This project was funded by the ESRC (Grant reference: RES-000-22-4098)
Eye movements are guided by high- and low-level factors. Two key high-level factors are knowledge of where targets are likely to appear and knowledge of target appearance. Our research investigated how these two sources of information guide search. In Experiment 1, we collected eye movement data as participants searched scenes in which the objects appeared in expected or unexpected locations. We also varied the type of information participants were provided with before each search: either a picture of their search target or a word naming their search target. We found that both object appearance and likely target location guide search. Following a picture of the target, search is not strongly influenced by where the target is located. Following a word naming the target, we often search the scene region in which we expect to find the object even when it is not there. Experiment 2 was aimed at isolating the effects of spatial inconsistency in scene search, teasing apart any effect of attentional prioritisation due to inconsistency (context/local information conflict) from the disrupting impact of unreliable expectations. We found that inconsistent placement results in less efficient search, but found no strong evidence for attentional capture by inconsistency alone. The project findings reveal the visual system’s strategy in utilising high-level information to guide search: where we expect to find an object has a key influence, but this influence is greatly diminished if we have detailed knowledge about the precise appearance of the target object.
If you are interested in using the stimuli from the first of the two experiments that were conducted for this project, you can download them here. These images have been evaluated by 10 participants, who provided Likert scale ratings for: (1) the degree of matching between the verbal label and the picture of the object, (2) the quality of object insertion (i.e., how much it seemed to belong in the scene in terms of visual features, independent of the plausibil- ity of its location), (3) the plausibility of the object’s position in the scene, (4) the object’s perceptual salience (in terms of brightness, color, size, etc.), (5) the object’s semantic relevance for the global meaning (i.e., the gist) of the scene, and (6) the complexity of the whole image, defined with regard to the number of objects, their organization, and image textures.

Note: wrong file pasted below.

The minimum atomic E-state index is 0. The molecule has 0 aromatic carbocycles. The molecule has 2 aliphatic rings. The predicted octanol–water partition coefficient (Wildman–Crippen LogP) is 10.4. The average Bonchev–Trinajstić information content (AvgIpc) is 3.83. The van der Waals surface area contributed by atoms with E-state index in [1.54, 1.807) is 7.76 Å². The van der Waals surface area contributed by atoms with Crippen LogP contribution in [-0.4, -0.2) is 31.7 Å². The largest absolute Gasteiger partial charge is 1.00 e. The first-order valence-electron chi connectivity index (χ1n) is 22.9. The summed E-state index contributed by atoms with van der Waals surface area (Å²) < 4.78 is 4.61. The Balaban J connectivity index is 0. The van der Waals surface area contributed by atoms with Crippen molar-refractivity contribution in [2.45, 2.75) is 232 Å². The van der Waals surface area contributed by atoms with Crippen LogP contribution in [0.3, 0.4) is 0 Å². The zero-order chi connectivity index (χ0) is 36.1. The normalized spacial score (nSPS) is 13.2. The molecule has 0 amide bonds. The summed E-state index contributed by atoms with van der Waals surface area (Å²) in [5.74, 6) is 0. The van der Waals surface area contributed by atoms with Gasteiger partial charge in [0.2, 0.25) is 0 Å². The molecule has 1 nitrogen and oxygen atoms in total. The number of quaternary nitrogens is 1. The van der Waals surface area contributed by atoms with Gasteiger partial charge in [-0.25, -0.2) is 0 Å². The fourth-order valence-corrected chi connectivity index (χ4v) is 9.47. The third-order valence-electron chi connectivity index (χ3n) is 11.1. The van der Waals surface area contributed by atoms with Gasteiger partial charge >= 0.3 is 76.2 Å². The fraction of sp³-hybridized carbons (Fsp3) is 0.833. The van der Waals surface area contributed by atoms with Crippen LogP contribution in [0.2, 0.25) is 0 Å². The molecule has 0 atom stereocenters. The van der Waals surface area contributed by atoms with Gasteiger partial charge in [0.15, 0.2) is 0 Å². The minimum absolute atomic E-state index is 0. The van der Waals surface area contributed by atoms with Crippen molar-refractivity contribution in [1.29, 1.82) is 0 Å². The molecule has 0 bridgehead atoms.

Download evaluation study ratings
Eye movement data
At present these are the ASCII files created directly from the EyeLink .edf files. If you need any help with the content of these then please email Ben Tatler directly. These files contain only eye events and not ms-to-ms samples. If you require ms-to-ms samples then we will be happy to supply these on request.
Eye movement data from
If you use any of these resources in any published work, please cite the following article for experiment 1 stimuli and data:
Spotorno, S., Malcolm, G. L. & Tatler, B. W. (2014). How context information and target information guide the eyes from the first epoch of search in real-world scenes. Journal of Vision, 14 (2):7